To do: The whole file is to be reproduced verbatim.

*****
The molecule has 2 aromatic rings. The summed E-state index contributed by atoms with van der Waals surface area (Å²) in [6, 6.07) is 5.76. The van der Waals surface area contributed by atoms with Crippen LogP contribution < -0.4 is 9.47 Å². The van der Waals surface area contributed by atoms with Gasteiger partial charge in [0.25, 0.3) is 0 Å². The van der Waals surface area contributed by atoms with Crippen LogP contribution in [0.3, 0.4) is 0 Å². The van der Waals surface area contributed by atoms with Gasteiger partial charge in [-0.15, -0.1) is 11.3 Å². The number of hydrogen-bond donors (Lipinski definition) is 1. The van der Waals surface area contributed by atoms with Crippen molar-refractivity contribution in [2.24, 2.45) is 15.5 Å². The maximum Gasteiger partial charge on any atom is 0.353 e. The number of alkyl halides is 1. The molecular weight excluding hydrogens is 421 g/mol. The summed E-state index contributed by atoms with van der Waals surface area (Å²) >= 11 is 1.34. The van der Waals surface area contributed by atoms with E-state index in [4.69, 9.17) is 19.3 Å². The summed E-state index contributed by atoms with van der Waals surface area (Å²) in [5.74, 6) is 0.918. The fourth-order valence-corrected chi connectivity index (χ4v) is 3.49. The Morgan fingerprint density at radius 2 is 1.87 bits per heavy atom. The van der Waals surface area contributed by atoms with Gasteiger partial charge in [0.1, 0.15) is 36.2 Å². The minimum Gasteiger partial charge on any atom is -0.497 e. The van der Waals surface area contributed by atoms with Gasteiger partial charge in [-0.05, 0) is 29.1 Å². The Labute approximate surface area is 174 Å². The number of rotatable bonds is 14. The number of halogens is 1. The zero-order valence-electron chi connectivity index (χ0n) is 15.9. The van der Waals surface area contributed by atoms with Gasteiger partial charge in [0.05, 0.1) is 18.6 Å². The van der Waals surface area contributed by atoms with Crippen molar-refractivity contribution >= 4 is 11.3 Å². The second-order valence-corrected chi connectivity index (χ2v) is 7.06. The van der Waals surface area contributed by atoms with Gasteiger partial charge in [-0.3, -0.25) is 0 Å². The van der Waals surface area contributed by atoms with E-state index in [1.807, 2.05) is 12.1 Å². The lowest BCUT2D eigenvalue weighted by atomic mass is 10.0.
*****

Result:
The molecule has 2 aromatic rings. The summed E-state index contributed by atoms with van der Waals surface area (Å²) in [6, 6.07) is 5.76. The van der Waals surface area contributed by atoms with Crippen LogP contribution < -0.4 is 9.47 Å². The van der Waals surface area contributed by atoms with Gasteiger partial charge in [0.25, 0.3) is 0 Å². The van der Waals surface area contributed by atoms with Crippen LogP contribution in [0.3, 0.4) is 0 Å². The van der Waals surface area contributed by atoms with Gasteiger partial charge in [-0.15, -0.1) is 11.3 Å². The number of hydrogen-bond donors (Lipinski definition) is 1. The van der Waals surface area contributed by atoms with Crippen molar-refractivity contribution in [2.24, 2.45) is 15.5 Å². The maximum Gasteiger partial charge on any atom is 0.353 e. The number of alkyl halides is 1. The molecular weight excluding hydrogens is 421 g/mol. The summed E-state index contributed by atoms with van der Waals surface area (Å²) >= 11 is 1.34. The van der Waals surface area contributed by atoms with E-state index in [4.69, 9.17) is 19.3 Å². The summed E-state index contributed by atoms with van der Waals surface area (Å²) in [5.74, 6) is 0.918. The fourth-order valence-corrected chi connectivity index (χ4v) is 3.49. The Morgan fingerprint density at radius 2 is 1.87 bits per heavy atom. The van der Waals surface area contributed by atoms with Gasteiger partial charge in [0.1, 0.15) is 36.2 Å². The minimum Gasteiger partial charge on any atom is -0.497 e. The van der Waals surface area contributed by atoms with Gasteiger partial charge in [-0.05, 0) is 29.1 Å². The Labute approximate surface area is 174 Å². The number of rotatable bonds is 14. The number of halogens is 1. The zero-order valence-electron chi connectivity index (χ0n) is 15.9. The van der Waals surface area contributed by atoms with Gasteiger partial charge in [0.05, 0.1) is 18.6 Å². The van der Waals surface area contributed by atoms with Crippen molar-refractivity contribution >= 4 is 11.3 Å². The second-order valence-corrected chi connectivity index (χ2v) is 7.06. The van der Waals surface area contributed by atoms with Gasteiger partial charge in [-0.3, -0.25) is 0 Å². The van der Waals surface area contributed by atoms with E-state index in [1.807, 2.05) is 12.1 Å². The lowest BCUT2D eigenvalue weighted by atomic mass is 10.0.